CrowdStrike Holdings (CRWD:NASDAQ) plunged more than 18% in extended trading Tuesday after the cybersecurity firm gave light guidance for fourth-quarter revenue. In the quarter just ended, results topped earnings and revenue expectations, with the cybersecurity provider posting adjusted earnings per share of 40 cents on $581 million in revenue where analysts expected adjusted earnings of 31 cents per share on $574 million in revenue, per Refinitiv.
CrowdStrike reported annual recurring revenue (ARR) of $2.34 billion, up 54% year over year. More than $198 million was net new ARR added in the quarter, which ended Oct. 31. The company also added 1,460 net new subscription customers for the quarter.
The company projected sales of as much as $628.2 million in the fourth quarter, compared with analysts’ average estimate of $634.8 million in a statement on Tuesday.
Chief Executive Officer George Kurtz also said total net new annual recurring revenue was below the company’s expectations amid increased economic headwinds that caused some customers to delay purchases.
“Increased macroeconomic headwinds elongated sales cycles with smaller customers and caused some larger customers to pursue multi-phase subscription start dates, which delays ARR recognition until future quarters,” Kurtz said.
Last year, CrowdStrike’s ARR increased by more than 67% in the third quarter, and the company added 1,607 net new subscription customers for that same period.
Crowdstrike’s results also spilled over to other cybersecurity firms like Zscaler (ZS:NASDAQ) and SentinelOne (S:NYSE), as both stocks declined more than 6% in Tuesday’s extended trading.
Cybersecurity has remained a concern throughout the war between Russia and Ukraine, with governments warning companies to remain wary of attacks. Russian military hackers tried and failed to attack Ukraine’s energy infrastructure in April.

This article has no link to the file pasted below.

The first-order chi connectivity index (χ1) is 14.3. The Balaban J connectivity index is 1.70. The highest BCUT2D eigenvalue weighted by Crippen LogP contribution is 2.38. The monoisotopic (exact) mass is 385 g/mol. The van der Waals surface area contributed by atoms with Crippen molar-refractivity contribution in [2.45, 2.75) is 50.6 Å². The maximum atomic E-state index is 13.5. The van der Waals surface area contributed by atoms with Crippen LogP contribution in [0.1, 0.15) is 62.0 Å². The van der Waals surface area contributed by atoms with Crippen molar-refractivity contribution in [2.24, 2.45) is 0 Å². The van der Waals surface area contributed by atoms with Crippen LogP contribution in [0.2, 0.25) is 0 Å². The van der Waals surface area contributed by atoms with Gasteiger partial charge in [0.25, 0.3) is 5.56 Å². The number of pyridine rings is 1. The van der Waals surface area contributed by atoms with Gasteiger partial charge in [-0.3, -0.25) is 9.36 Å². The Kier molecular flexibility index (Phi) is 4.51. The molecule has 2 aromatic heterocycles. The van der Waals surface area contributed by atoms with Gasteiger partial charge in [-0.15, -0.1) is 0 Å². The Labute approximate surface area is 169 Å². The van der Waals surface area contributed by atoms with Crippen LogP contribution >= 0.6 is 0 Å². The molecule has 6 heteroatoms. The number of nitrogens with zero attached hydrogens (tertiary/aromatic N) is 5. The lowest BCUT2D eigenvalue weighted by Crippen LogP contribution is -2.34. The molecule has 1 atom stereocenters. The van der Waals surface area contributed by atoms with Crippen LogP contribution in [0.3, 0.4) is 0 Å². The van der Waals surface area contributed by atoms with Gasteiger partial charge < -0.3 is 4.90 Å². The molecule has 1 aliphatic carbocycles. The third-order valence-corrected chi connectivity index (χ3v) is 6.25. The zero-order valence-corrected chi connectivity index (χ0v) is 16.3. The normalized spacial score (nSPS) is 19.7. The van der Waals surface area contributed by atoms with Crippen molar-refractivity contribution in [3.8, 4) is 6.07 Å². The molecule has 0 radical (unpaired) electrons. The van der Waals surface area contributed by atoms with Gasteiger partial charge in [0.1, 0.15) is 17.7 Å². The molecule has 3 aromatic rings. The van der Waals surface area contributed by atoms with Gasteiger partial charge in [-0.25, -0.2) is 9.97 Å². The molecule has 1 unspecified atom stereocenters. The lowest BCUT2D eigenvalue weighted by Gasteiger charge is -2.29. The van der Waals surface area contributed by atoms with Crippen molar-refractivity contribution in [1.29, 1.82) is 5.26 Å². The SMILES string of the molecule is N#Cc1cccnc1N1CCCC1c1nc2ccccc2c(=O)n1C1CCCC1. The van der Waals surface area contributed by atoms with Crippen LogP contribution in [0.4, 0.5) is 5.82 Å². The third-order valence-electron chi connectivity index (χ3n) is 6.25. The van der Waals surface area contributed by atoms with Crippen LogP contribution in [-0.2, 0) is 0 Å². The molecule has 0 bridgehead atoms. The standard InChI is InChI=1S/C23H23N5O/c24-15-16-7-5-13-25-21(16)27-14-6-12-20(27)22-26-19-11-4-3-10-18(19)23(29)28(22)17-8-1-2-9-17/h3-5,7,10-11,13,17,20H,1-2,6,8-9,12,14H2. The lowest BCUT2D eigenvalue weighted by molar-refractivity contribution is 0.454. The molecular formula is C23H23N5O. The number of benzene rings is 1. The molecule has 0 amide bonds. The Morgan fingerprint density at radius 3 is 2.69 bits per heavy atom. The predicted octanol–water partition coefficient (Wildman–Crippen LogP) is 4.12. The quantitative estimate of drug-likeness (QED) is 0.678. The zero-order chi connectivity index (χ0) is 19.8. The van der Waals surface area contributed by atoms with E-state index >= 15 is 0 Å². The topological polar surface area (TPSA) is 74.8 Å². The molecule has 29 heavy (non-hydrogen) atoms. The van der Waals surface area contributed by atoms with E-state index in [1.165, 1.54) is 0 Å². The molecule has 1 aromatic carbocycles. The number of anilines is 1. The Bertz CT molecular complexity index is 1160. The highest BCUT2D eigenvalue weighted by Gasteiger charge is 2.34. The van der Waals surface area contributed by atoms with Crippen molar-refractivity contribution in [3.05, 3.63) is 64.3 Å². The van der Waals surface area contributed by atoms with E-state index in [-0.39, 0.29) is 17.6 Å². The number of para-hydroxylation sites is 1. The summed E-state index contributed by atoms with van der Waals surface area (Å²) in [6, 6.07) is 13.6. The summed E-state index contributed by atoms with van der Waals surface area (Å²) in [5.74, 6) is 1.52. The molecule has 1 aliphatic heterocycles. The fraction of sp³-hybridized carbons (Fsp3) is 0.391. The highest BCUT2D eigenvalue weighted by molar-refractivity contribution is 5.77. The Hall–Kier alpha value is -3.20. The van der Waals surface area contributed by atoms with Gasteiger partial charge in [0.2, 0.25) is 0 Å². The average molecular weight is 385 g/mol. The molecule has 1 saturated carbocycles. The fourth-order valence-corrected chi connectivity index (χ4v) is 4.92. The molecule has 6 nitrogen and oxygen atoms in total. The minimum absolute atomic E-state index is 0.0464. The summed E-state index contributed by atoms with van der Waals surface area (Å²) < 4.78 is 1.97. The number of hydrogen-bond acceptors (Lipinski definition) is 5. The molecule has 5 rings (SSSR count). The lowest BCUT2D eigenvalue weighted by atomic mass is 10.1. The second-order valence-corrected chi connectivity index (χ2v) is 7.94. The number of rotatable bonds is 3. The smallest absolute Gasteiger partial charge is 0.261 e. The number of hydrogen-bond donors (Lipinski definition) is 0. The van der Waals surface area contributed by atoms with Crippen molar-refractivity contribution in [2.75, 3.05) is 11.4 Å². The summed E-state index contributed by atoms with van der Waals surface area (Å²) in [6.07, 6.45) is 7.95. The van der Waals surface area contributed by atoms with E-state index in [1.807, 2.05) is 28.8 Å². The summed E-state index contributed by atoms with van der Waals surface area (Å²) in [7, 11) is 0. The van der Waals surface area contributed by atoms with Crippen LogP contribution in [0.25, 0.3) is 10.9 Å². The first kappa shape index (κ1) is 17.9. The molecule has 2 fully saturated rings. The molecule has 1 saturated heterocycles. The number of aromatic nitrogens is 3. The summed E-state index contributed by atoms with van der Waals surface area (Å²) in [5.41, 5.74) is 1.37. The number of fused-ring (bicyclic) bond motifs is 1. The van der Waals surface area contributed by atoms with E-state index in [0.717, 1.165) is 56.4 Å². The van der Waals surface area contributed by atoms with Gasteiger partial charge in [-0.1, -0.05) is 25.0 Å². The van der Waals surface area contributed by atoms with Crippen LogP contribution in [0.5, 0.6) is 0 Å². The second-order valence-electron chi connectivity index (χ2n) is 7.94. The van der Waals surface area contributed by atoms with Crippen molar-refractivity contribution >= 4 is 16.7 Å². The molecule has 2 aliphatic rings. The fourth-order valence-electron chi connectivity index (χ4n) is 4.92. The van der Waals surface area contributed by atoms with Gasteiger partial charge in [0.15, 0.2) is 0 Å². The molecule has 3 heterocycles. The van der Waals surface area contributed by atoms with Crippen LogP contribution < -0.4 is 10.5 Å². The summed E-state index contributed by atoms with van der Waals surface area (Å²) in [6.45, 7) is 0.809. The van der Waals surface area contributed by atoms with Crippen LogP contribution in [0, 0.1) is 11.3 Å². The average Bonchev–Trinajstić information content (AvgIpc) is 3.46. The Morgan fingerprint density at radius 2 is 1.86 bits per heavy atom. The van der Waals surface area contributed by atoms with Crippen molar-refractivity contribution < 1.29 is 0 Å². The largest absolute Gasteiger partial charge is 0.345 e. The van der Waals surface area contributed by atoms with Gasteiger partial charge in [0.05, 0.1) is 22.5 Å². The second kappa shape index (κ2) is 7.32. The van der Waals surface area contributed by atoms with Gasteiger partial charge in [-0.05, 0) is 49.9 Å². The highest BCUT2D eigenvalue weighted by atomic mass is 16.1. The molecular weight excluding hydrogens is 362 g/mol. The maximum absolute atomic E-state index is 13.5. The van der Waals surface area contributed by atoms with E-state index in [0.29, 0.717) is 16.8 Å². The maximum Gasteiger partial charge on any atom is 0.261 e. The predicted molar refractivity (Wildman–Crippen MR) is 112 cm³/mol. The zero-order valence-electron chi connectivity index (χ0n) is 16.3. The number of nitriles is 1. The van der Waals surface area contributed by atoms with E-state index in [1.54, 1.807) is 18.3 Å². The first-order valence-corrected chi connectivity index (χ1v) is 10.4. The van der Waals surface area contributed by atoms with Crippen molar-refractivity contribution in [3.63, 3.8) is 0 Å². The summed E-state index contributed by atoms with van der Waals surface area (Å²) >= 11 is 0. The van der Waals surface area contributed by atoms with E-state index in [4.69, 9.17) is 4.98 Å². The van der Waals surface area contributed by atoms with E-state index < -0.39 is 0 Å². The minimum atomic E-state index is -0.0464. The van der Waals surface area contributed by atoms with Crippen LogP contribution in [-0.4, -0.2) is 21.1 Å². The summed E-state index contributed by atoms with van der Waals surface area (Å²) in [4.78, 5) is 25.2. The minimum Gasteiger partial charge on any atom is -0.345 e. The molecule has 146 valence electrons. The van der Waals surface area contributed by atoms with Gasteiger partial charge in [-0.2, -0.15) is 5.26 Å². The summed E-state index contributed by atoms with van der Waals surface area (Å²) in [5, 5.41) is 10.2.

Investor sentiment in the sector has been further dampened by the gloomy economic outlook. The fastest inflation in four decades and the biggest interest-rate hikes in a generation have held back the economy this year, just as it was emerging from the pandemic. The U.S. Treasury yield curve recently inverted the most since the early 1980s, signaling that a recession is on the way.
Prior to the after-hours move, shares of CrowdStrike were down more than 32% so far this year. The Nasdaq has dropped about 30% over that stretch.
On the other hand, Chinese tech stock put up a good showing on Tuesday after posting their second straight day of gains. Chinese stocks received a boost as Chinese health officials moved to ease concerns over Covid-19 lockdowns and policy.
With Chinese citizens now starting to protest lockdowns and other restrictions, the prospects for eliminating the zero-COVID policy in favor of a more lenient alternative are giving many well-known Chinese stocks a boost.
Alibaba (BABA:NYSE) jumped 6%, JD.com (JD:NASDAQ) rose 8% while Pinduoduo (PDD:NASDAQ) added 4.3% to Monday’s breakout move. Other China tech stocks including NetEase (NTES:NASDAQ) and Baidu (BIDU:NASDAQ) also rose.
The most notable performance was from shares of Bilibili (BILI:NASDAQ) which surged 22% after the Chinese internet company posted better-than-expected earnings and revenue. The sharp upturn came after Bilibili posted a smaller-than-feared net loss for the third quarter, while revenue growth also beat expectations.
Analysts say the improvement trend in Bilibili’s bottom line could extend into the coming months, but revenue is likely to remain under pressure, given a worsening economy amid China’s winter COVID outbreaks.
Bilibili has said it will shift its strategic focus to narrowing losses amid a challenging environment, Citi analysts said in a note. “Thus, we expect loss to further narrow in the fourth quarter.”
However, analysts at Citi (C:NYSE) called the company’s fourth-quarter revenue guidance “unexciting” and flagged likely further deterioration in Bilibili’s advertising business into the year’s end, as businesses cut promotional budgets amid muted consumer spending. The bank cut its target price on Bilibili’s U.S.-traded shares to US$15.50 from US$12.00, and maintained a neutral rating